Factorisation of polynomials are done in the following two ways:
- Using algebraic identities.
- By splitting the middle term of the polynomial.
Factorising a polynomial using algebraic identities
This a direct method to find the factors of the polynomial. The polynomial is simply resolved into factors by comparing it with the algebraic identityies similar to its form.
The following basic identities are used in factorizing a polynomial.
The following are some special cases derived from the identities.
Factorising a polynomial by splitting the middle term
A quadratic polynomial of the form \(ax^2 + bx +c\) where \(a \neq 0\) is factorized by splitting the middle term.
Step 1: Multiply the co-efficient of \(x^2\) and the constant term in the quadratic polynomial.
Step 2: Split the product into two factors such that their sum is equal to the coefficient of \(x\) and its product is equal to the product of the co-efficient of \(x^2\) and the constant term.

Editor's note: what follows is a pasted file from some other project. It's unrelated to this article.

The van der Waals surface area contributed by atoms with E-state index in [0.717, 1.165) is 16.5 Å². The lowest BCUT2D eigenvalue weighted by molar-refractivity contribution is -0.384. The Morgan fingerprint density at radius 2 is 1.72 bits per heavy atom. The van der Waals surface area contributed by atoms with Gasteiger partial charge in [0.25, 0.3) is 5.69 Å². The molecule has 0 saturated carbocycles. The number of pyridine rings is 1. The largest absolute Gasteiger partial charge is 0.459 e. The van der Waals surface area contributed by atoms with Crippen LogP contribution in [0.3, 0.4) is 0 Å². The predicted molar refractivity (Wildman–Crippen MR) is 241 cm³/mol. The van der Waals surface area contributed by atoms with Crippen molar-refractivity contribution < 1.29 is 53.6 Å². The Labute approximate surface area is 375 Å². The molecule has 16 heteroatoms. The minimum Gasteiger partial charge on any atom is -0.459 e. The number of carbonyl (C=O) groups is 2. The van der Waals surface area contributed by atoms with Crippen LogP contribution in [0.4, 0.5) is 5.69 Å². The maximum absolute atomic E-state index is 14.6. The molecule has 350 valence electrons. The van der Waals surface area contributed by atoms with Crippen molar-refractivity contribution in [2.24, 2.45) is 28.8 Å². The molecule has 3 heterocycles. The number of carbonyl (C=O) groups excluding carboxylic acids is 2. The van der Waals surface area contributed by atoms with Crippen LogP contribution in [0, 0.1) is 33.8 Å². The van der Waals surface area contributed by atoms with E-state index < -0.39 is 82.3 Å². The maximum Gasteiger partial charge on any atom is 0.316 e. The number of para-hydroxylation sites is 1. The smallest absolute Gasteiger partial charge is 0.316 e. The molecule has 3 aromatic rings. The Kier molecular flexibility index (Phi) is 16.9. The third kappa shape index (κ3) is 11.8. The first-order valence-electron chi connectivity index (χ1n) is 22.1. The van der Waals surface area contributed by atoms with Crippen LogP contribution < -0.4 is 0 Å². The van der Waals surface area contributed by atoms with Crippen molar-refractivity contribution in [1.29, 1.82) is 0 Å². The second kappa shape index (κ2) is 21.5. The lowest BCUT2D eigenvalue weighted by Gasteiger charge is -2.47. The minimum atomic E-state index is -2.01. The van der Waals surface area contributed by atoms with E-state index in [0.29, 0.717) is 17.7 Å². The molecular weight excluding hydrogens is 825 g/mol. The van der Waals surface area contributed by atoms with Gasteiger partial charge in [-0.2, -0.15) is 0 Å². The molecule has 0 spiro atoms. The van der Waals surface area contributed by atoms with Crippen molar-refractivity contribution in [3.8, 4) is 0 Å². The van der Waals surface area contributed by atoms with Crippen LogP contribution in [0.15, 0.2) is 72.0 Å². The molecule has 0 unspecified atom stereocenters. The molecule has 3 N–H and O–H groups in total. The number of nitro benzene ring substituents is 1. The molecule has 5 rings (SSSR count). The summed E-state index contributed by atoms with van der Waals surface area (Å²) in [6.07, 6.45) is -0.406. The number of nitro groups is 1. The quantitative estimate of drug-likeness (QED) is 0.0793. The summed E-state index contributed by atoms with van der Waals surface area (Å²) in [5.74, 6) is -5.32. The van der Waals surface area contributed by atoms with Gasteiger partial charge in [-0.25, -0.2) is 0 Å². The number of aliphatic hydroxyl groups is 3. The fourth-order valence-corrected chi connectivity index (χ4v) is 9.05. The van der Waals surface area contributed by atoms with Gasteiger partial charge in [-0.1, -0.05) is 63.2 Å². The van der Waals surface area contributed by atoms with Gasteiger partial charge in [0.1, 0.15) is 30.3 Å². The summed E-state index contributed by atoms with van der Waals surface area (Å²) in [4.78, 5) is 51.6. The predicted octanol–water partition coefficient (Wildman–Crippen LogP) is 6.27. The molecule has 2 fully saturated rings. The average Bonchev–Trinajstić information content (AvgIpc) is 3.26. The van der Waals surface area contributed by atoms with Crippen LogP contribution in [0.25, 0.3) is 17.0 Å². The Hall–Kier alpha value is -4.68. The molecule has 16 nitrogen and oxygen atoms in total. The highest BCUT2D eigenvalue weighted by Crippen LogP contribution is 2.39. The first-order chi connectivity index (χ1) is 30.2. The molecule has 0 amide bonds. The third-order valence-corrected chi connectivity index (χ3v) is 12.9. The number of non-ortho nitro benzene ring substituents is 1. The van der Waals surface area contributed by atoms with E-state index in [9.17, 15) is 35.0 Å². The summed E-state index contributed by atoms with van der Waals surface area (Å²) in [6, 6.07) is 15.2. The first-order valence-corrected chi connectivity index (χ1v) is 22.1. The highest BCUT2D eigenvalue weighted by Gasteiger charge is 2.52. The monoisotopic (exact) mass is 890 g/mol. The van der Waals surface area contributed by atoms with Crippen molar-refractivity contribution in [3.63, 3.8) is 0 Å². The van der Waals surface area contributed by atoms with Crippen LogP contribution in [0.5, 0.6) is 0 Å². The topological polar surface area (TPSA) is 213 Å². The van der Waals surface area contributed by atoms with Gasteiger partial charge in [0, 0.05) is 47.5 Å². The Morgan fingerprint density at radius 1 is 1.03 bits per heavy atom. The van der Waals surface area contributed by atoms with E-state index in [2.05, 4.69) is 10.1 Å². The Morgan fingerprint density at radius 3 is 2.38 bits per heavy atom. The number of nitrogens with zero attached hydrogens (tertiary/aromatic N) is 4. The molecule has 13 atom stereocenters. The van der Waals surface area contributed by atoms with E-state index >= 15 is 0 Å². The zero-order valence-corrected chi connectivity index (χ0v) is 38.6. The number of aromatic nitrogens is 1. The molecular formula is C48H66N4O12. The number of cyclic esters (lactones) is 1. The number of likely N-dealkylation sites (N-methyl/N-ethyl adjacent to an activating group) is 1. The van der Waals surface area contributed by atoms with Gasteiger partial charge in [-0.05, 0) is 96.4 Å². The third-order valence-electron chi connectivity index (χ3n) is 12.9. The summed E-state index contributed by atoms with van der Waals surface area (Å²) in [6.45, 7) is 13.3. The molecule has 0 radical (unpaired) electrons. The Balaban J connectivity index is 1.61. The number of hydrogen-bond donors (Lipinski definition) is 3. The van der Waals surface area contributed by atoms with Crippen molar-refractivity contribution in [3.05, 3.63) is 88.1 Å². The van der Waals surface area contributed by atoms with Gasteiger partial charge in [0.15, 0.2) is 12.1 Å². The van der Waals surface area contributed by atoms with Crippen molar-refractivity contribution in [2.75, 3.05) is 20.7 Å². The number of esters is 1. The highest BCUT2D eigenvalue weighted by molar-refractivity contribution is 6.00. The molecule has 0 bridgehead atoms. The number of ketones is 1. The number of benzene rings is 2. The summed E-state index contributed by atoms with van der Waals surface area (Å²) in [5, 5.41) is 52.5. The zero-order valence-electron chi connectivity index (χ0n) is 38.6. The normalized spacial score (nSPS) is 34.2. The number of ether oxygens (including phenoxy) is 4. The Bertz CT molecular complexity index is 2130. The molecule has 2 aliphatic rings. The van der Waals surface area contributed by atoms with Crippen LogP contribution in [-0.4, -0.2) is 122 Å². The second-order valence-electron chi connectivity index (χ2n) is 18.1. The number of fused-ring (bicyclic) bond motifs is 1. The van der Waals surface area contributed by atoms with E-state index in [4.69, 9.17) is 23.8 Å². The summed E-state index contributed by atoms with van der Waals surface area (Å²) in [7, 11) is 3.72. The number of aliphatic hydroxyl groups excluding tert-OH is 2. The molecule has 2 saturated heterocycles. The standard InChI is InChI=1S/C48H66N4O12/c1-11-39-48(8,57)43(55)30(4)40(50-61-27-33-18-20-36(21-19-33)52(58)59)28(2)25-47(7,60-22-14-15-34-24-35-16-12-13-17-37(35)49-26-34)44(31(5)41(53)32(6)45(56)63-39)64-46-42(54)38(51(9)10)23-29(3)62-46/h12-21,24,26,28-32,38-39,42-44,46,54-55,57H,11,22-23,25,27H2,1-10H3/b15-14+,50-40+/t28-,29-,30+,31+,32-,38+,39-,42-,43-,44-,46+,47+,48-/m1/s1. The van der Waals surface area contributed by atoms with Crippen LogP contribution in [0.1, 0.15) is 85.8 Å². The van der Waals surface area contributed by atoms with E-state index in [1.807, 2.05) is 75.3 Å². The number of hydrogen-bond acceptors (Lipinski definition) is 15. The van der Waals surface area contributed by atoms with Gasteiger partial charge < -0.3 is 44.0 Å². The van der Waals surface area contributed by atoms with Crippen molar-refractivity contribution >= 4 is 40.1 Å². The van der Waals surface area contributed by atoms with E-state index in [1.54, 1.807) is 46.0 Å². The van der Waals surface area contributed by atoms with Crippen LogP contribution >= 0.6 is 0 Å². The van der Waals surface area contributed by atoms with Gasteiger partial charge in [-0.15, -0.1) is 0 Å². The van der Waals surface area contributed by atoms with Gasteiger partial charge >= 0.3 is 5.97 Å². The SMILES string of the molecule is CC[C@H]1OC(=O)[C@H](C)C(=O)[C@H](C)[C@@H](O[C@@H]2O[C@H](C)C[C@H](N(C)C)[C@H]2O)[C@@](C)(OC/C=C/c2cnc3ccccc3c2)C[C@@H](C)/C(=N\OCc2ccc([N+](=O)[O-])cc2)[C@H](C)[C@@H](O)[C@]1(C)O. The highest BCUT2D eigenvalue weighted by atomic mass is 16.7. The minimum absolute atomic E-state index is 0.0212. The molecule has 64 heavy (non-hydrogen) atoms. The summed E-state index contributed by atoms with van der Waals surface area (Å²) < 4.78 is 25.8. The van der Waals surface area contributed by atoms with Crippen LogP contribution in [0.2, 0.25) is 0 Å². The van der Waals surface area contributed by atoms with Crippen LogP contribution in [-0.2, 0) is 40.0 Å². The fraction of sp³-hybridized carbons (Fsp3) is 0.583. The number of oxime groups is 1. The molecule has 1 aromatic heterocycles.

Step 3: Group the terms into two pairs and factorise.
Compare with .
Here (\(a = 6\), \(b = 19\) and \(c = 10\)).
Step 1: Find the product of the first and last term \((a × c)\).
Step 2: Split the product \(60\) into two factors in such a way that the addition or subtraction of the factors is equal to \(19\) and its product is equal to \(60\).
Step 3: Write the middle term using the sum of the \(2\) new factors, including the correct signs.
Step 4: Group the terms to make pairs using the first two terms and the last two terms. Factor each pair by finding the common factors.
Step 5: Factor out the common factors from the term.
The factors of is .